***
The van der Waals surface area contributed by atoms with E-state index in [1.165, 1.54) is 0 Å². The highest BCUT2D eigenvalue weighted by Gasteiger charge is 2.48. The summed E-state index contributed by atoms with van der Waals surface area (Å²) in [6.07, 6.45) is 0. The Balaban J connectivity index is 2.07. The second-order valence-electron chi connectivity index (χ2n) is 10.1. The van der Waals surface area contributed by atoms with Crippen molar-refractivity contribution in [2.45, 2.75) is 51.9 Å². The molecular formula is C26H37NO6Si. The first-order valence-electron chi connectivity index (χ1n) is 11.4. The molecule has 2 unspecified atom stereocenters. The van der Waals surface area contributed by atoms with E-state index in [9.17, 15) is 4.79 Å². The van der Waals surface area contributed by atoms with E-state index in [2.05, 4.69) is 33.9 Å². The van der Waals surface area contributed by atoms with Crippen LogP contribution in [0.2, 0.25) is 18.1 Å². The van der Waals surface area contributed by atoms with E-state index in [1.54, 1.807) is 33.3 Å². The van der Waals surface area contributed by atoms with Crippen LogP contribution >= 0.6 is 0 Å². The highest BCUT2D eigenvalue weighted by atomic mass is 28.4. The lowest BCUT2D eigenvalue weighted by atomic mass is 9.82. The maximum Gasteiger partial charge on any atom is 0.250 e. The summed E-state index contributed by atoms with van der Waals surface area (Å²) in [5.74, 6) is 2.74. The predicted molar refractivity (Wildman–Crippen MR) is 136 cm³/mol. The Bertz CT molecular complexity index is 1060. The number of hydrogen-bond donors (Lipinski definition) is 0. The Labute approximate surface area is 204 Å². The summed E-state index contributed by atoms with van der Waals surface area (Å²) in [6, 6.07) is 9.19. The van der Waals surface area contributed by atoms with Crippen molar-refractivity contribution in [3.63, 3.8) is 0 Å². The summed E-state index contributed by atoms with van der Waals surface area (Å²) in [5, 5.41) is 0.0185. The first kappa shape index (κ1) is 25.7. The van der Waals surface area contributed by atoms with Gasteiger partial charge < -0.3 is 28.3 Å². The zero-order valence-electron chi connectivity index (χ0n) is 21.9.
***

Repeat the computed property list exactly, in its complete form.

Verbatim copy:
The van der Waals surface area contributed by atoms with E-state index in [1.165, 1.54) is 0 Å². The highest BCUT2D eigenvalue weighted by Gasteiger charge is 2.48. The summed E-state index contributed by atoms with van der Waals surface area (Å²) in [6.07, 6.45) is 0. The Balaban J connectivity index is 2.07. The second-order valence-electron chi connectivity index (χ2n) is 10.1. The van der Waals surface area contributed by atoms with Crippen molar-refractivity contribution in [2.45, 2.75) is 51.9 Å². The molecular formula is C26H37NO6Si. The first-order valence-electron chi connectivity index (χ1n) is 11.4. The molecule has 2 unspecified atom stereocenters. The van der Waals surface area contributed by atoms with E-state index in [9.17, 15) is 4.79 Å². The van der Waals surface area contributed by atoms with E-state index in [2.05, 4.69) is 33.9 Å². The van der Waals surface area contributed by atoms with Crippen LogP contribution in [0.2, 0.25) is 18.1 Å². The van der Waals surface area contributed by atoms with E-state index in [1.54, 1.807) is 33.3 Å². The van der Waals surface area contributed by atoms with Crippen LogP contribution >= 0.6 is 0 Å². The highest BCUT2D eigenvalue weighted by atomic mass is 28.4. The lowest BCUT2D eigenvalue weighted by atomic mass is 9.82. The maximum Gasteiger partial charge on any atom is 0.250 e. The summed E-state index contributed by atoms with van der Waals surface area (Å²) in [5.74, 6) is 2.74. The predicted molar refractivity (Wildman–Crippen MR) is 136 cm³/mol. The Bertz CT molecular complexity index is 1060. The number of hydrogen-bond donors (Lipinski definition) is 0. The Labute approximate surface area is 204 Å². The summed E-state index contributed by atoms with van der Waals surface area (Å²) in [6, 6.07) is 9.19. The van der Waals surface area contributed by atoms with Crippen molar-refractivity contribution in [3.63, 3.8) is 0 Å². The summed E-state index contributed by atoms with van der Waals surface area (Å²) in [5, 5.41) is 0.0185. The first kappa shape index (κ1) is 25.7. The van der Waals surface area contributed by atoms with Gasteiger partial charge < -0.3 is 28.3 Å². The zero-order valence-electron chi connectivity index (χ0n) is 21.9.